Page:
“We have invited you to join us here in Olbia to announce Volkswagen’s entry in the World Rally Championship starting in 2013.” – These were the words used by Volkswagen Management Board Member Dr. Ulrich Hackenberg as he declared Volkswagen’s entry into the most versatile of the four automobile world championships (World Rally Championship, WRC). In front of 200 journalists he unveiled the concept of the Polo R WRC, the car with which Volkswagen will compete from 2013 onwards, together with Luca de Meo, Head of Marketing of Volkswagen AG, and Volkswagen Motorsport Director Kris Nissen. Luca de Meo: “Almost exactly two years ago, in May 2009, the most recent model of the Polo was presented here in Sardinia. Today we are proud to show you the hottest Polo of all time – the Polo R WRC.” For Kris Nissen and his team the World Rally Championship entry marks a new commitment. “We look forward to this new challenge and are working on this project with the same passion with which we won the Dakar Rally in the past three years,” said Kris Nissen.
After three consecutive victories at the Dakar Rally, Volkswagen has set itself new aims in top-calibre sport. With three car corporations currently involved in the championship and global media coverage, the WRC offers an attractive, highly competitive environment for Volkswagen. By 2013 the Wolfsburg-based brand will develop a near-300-hp rally vehicle with a 1.6-liter TSI engine and four-wheel drive based on the Polo.
Universal technological challenge, new rules
The World Rally Championship offers the most diverse technological challenge in worldwide car racing to the manufacturers involved. Various types of ground have to be considered during the concept design of a WRC vehicle such as all manner of gravel, scree, tarmac, ice, snow and mud. The calendar this season features 13 WRC rounds on four different continents. Hence a world rally car has to function in extremely different climatic conditions, from the blazing heat of South America to the icy ride in Scandinavia.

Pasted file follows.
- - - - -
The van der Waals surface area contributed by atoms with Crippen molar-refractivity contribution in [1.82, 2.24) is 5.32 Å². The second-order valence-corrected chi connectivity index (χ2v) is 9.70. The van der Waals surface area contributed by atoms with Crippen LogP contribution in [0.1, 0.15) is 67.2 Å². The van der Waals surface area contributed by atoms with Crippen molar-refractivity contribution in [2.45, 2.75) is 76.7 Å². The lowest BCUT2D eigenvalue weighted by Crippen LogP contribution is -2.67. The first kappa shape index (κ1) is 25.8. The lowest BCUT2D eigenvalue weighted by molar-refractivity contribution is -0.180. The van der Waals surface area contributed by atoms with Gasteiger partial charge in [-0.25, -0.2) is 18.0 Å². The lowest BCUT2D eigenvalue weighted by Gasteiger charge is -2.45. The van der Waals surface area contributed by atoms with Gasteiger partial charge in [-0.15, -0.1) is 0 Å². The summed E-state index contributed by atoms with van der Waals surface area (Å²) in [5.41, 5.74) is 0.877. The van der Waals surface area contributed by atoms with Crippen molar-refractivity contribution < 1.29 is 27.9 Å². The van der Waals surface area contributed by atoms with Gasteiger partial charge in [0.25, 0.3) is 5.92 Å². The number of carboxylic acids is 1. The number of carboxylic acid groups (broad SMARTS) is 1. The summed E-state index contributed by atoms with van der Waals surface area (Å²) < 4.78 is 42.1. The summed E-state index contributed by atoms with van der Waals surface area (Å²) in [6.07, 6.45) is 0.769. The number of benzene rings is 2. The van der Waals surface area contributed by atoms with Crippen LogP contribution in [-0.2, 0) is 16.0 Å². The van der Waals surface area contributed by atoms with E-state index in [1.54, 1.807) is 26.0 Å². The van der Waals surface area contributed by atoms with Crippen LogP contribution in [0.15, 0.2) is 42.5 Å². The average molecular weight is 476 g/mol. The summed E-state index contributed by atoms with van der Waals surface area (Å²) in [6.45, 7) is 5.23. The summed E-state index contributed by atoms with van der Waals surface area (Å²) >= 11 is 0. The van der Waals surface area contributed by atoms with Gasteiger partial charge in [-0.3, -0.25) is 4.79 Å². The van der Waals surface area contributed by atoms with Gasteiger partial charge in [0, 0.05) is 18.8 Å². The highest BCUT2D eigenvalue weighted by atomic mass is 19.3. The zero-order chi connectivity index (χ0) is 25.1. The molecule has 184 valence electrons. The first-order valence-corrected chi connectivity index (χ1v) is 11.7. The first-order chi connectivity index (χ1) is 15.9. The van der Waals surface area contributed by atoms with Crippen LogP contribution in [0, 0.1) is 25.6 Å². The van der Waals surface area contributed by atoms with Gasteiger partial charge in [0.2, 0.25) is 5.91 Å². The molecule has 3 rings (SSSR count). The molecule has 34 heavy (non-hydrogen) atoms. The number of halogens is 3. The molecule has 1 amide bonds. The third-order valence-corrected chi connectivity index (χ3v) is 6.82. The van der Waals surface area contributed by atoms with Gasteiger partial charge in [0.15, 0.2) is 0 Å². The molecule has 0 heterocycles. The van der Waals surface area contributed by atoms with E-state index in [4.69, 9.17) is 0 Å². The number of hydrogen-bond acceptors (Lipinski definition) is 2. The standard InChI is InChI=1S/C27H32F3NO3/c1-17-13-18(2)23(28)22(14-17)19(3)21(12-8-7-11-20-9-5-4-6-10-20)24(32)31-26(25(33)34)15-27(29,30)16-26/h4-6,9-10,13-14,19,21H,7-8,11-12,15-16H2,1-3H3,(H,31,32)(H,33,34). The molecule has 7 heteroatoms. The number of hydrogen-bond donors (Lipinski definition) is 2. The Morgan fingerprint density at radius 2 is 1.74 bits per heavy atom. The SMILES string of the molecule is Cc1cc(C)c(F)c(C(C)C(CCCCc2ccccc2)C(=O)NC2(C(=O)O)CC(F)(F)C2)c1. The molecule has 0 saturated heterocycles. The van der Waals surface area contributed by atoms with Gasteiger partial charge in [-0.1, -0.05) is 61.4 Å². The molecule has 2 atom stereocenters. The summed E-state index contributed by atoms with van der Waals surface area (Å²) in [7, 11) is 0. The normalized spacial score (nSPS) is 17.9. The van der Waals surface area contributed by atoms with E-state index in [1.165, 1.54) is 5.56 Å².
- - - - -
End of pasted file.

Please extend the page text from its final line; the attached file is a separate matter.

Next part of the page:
In addition, new technical rules have come into effect in the WRC this year. For the first time, engines with a maximum displacement of 1,600 cc, direct injection and turbochargers are prescribed.
“The new Technical Regulations of the World Rally Championship are an ideal fit for Volkswagen’s philosophy with respect to the development of production vehicles,” says Dr Ulrich Hackenberg, Member of the Management Board of the Volkswagen Brand, Development Division. “Downsizing, high efficiency and reliability are top priorities for our customers. The timing of the WRC debut is optimal for Volkswagen. The big task of engineering a vehicle that is competitive and capable of winning at a large number of challenges holds great appeal for us.”
Proven squad, new aims: Volkswagen Motorsport’s factory commitment
Volkswagen will prepare and enter the Polo R WRC as a factory commitment. In doing so, the Wolfsburg-based squad can build on structures which have been established over the past few years. The World Rally Championship is a new ambitious aim for the team that has won the “Dakar” in the past three years. “We can draw on an experienced and proven squad which has done an outstanding job in top-calibre sport in the past few years,” says Volkswagen Motorsport Director Kris Nissen. “Even though the WRC is new territory for us and involves learning in many areas the team already meets some important prerequisites now as it brings an unwavering professional attitude and resolve to deliver absolute perfection to this commitment.”
Volkswagen in the WRC: a success story
Volkswagen looks back on a small yet impressive rally tradition. Production-based vehicles from Wolfsburg celebrated rally racing successes in the middle end of the 1980s. The most important one: In 1986 the Swede Kenneth Eriksson and his German co-driver Peter Diekmann in the Volkswagen Golf GTI 16V claimed the world champion’s title in the newly incepted Group A. In addition, Volkswagen vigorously promoted young rally talent through the Golf Rally Cup. The fielding of the Volkswagen Polo R WRC from 2013 onwards closes the loop: Today’s WRC vehicles are still based on the philosophy of the Group A introduced back then, which enables rally sport to be conducted with vehicles based on production models.